Scrivener, Stephen (2011) Reflections on interactive art and practitioner research: establishing a frame. In: Interacting: Art, Research and the Creative Practitioner. Libri Publishing, Faringdon, Oxfordshire. ISBN 9781907471483
|Type of Research:||Book Section|
The essay is in two parts: the first precedes and the second follows the chapters giving accounts of practitioner research and the second. The first part reprises ideas articulated in Scrivener's prior research, which are proposed as a lens through which to interpret the practitioner research chapters; the second part then examines the extent the research material examined resists or complies with this research frame. In the process the concept of projective reflective practice is distinguished, which it is argued is overlooked in Donald Schön’s theory of reflective practice because the practitioner situation is assumed as given rather than created.
The book is about interacting in its many forms, including interaction between artworks and audiences, between creative practitioners from different disciplines and between those practitioners and the norms of research in contemporary society. Interacting: Art, Research and the Creative Practitioner uses the experience of leading creative practitioners to provide a unique perspective on these interacting elements.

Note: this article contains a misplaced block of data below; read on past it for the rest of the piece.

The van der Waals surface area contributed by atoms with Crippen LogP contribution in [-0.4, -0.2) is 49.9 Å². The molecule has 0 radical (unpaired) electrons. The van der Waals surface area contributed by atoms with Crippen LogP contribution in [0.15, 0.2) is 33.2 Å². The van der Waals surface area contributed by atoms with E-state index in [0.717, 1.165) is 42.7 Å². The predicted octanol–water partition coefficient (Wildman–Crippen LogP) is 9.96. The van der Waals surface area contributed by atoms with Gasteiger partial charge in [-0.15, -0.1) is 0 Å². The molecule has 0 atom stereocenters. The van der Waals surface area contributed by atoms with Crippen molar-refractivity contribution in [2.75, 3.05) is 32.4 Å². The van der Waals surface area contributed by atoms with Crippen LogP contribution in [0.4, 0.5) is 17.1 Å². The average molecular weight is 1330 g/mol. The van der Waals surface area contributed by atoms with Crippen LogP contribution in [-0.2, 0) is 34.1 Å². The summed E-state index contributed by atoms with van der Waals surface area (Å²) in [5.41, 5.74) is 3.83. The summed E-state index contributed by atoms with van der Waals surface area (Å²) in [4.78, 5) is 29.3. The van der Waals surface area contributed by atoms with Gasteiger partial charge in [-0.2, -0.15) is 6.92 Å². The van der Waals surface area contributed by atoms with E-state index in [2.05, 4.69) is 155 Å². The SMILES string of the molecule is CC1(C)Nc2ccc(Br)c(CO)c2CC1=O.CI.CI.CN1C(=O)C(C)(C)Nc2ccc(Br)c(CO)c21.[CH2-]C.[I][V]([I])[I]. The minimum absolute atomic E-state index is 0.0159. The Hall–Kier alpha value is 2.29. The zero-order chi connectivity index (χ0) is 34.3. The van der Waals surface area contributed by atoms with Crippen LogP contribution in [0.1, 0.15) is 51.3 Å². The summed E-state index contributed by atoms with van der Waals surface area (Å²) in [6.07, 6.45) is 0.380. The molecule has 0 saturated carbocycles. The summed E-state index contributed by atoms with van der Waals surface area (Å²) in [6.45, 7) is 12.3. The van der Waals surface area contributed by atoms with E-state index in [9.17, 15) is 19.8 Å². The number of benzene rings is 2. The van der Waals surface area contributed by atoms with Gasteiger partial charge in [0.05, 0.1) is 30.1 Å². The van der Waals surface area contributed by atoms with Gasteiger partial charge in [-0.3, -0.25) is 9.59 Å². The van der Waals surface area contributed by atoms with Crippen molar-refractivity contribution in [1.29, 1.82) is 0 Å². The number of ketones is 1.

Interacting gives a primary voice to practitioner researchers in the emerging academic discourse about creative practice and research, a voice which has been somewhat muted in debates about the nature of practitioner knowledge and the role of the artefact in knowledge creation. By creating and evaluating interactive artworks, the contributors challenge existing notions about the role of research in practice, and their accounts provide fascinating insights into the growing phenomenon of artworks shaped by the audiences who interact with them.
As workers within the field of human–computer interaction, the editors’ interest in creativity in art, design and technology has led them to develop methodologies for research capable of producing evidence simultaneously with the creation of new artefacts. They and the other contributors, all of whom have been associated with the Creativity and Cognition Studios at the University of Technology, Sydney, demonstrate both that there is much to recommend in the bringing of research into creative practice and also that research itself can be transformed by way of creative practice.
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Access to this chapter is restricted due to copyright control. Please email UAL Research Online to request a copy.
|Your affiliations with UAL:||Colleges > Chelsea College of Arts|
|Projects or Series:||Research Outputs Review (April 2010 - April 2011)|
|Date Deposited:||21 Feb 2012 16:21|
|Last Modified:||04 Sep 2015 21:18|
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